One of the primary databases for ALS2 gene variants is the OMIM (Online Mendelian Inheritance in Man) database. OMIM provides detailed information on genetic changes and their associated health conditions. It lists the names and descriptions of variants, as well as references to scientific articles that have explored the impact of these changes on health.
Another important resource for gene and variant information is PubMed. PubMed is a database of scientific articles that provides access to information on a wide range of topics, including genetic changes associated with diseases. It can be used to find additional research on the ALS2 gene and its variants, as well as related conditions.
For specialized databases specifically focused on ALS2 and related conditions, the ALSoD (Amyotrophic Lateral Sclerosis Online Genetics Database) and the Cleveland Clinic ALS Registry are important resources. These databases contain information on genetic variants in ALS-associated genes, including ALS2. They provide data on the frequency of variants, as well as clinical information on affected individuals.
In addition to these databases, there are also other resources available for gene and variant information, such as the Genomic Medicine Catalog, which lists genetic tests and the genes they target. The Human Gene Mutation Database (HGMD) is another valuable resource that provides information on genetic changes associated with human diseases.
Overall, gene and variant databases are essential tools for researchers and clinicians studying ALS2 and other diseases. They provide a wealth of information on genetic changes associated with these conditions, helping to enhance our understanding of the underlying causes and potential treatment options.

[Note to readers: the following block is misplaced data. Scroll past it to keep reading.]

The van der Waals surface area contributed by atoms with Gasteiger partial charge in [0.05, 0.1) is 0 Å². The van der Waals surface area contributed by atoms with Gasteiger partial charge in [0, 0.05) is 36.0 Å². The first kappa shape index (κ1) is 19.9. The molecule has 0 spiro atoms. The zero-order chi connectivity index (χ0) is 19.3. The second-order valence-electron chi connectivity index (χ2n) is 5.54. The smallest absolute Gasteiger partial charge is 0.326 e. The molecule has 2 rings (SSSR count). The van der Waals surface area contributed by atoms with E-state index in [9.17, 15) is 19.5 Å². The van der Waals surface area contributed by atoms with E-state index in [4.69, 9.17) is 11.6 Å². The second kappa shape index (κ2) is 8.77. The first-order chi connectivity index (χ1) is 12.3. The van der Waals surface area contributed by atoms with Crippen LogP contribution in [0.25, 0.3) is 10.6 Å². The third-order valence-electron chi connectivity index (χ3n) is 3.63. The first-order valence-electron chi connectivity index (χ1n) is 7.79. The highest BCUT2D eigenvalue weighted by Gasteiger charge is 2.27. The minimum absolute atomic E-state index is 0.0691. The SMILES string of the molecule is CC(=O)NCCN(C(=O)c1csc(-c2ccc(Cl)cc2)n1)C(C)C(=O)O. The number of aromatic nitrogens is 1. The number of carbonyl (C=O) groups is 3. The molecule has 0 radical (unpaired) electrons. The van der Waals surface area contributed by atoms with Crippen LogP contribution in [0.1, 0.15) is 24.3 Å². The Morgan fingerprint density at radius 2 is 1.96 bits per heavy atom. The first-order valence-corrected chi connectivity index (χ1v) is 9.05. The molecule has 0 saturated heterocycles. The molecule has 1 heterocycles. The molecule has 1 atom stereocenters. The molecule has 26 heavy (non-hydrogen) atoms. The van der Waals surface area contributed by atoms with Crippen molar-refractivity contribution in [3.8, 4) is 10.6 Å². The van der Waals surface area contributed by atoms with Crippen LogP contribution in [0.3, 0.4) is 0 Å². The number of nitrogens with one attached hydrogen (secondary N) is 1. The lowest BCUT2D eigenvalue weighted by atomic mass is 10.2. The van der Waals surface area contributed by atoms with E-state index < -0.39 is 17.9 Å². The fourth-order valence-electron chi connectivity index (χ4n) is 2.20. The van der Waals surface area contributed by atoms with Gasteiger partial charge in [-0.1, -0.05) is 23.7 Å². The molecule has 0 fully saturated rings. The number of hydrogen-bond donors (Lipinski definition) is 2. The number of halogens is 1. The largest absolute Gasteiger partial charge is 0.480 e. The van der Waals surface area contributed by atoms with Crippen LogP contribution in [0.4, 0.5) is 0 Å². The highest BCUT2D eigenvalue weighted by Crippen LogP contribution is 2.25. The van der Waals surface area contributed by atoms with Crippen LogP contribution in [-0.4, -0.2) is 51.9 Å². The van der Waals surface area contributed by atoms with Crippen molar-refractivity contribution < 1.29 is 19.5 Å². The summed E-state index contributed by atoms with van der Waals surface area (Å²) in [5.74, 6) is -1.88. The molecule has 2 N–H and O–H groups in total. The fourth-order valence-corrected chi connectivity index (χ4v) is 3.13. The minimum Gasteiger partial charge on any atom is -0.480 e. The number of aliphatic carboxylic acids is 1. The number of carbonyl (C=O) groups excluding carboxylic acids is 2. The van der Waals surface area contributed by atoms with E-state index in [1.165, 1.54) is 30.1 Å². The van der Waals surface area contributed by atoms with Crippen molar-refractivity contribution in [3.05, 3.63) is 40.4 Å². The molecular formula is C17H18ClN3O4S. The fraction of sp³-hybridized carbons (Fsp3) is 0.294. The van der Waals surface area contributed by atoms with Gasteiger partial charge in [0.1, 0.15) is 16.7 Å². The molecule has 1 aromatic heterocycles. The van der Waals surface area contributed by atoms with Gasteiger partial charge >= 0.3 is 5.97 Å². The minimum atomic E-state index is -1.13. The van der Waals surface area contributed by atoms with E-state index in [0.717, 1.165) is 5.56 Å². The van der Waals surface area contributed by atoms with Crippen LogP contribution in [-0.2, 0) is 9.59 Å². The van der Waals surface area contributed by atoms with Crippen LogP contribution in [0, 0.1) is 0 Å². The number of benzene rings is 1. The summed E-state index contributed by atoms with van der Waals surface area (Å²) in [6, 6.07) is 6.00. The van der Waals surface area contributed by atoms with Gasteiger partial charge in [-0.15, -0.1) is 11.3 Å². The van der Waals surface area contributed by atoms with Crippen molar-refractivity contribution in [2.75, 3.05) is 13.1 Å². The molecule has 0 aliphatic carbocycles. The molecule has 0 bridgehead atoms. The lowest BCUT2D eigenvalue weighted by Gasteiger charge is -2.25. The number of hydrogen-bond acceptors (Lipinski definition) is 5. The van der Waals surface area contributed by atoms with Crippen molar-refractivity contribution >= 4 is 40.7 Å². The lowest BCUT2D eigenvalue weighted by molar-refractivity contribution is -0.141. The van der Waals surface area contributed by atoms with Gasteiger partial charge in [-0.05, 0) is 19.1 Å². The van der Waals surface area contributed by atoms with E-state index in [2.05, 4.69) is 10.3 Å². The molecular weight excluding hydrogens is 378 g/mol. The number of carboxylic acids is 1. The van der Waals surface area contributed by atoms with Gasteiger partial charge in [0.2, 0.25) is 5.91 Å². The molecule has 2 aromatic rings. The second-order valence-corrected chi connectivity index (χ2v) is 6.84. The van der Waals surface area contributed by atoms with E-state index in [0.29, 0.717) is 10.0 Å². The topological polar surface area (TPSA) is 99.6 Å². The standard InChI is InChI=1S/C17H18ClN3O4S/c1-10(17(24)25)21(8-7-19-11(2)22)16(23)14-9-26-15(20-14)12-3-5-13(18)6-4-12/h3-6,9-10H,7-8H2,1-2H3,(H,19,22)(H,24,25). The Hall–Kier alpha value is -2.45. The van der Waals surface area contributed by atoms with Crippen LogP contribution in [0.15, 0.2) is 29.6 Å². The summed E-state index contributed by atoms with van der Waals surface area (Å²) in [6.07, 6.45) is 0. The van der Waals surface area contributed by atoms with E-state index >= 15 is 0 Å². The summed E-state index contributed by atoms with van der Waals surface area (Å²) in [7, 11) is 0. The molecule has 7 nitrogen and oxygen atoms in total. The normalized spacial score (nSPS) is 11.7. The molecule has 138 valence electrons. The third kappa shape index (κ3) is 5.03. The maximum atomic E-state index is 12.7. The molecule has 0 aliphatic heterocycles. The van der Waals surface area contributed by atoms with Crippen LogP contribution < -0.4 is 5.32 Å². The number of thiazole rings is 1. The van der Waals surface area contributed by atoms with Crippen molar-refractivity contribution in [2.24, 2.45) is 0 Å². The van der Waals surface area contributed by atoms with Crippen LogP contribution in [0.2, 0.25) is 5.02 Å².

Here is a list of resources and databases that provide additional information on the ALS2 gene and related topics:
Online Mendelian Inheritance in Man (OMIM): OMIM is a comprehensive database that provides information on the genetic basis of a variety of diseases, including amyotrophic lateral sclerosis (ALS) and related conditions. The entry for the ALS2 gene can be found at https://omim.org/entry/606352.
GeneReviews: This resource provides expert-authored, peer-reviewed articles on genetic conditions. The article on ALS2-related disorders can be accessed at https://www.ncbi.nlm.nih.gov/books/NBK1255/.
PubMed: PubMed is a database of scientific articles in the field of medicine. Searching for “ALS2 gene” or related terms will provide a wealth of scientific information and research articles on this topic.
ALS Online Genetic Database (ALSoD): ALSoD is a specialized database that focuses specifically on ALS genetics and associated genes. It provides detailed information on genetic variants, phenotypes, and associated diseases. The ALS2 gene is listed in their catalog at http://alsod.iop.kcl.ac.uk/Genes.aspx?data=2.
The Cleveland Clinic ALS Registry: This registry collects information on patients diagnosed with ALS or related conditions. It can provide valuable information on the prevalence and characteristics of these diseases. More information can be found at https://my.clevelandclinic.org/departments/neurological/depts/als/living-with-als/als-registry.
These resources can be particularly important for individuals and families affected by ALS2 gene variants and related diseases. They provide access to specialized testing, health information, and support. Additionally, they may contain updates on scientific research and treatment advances.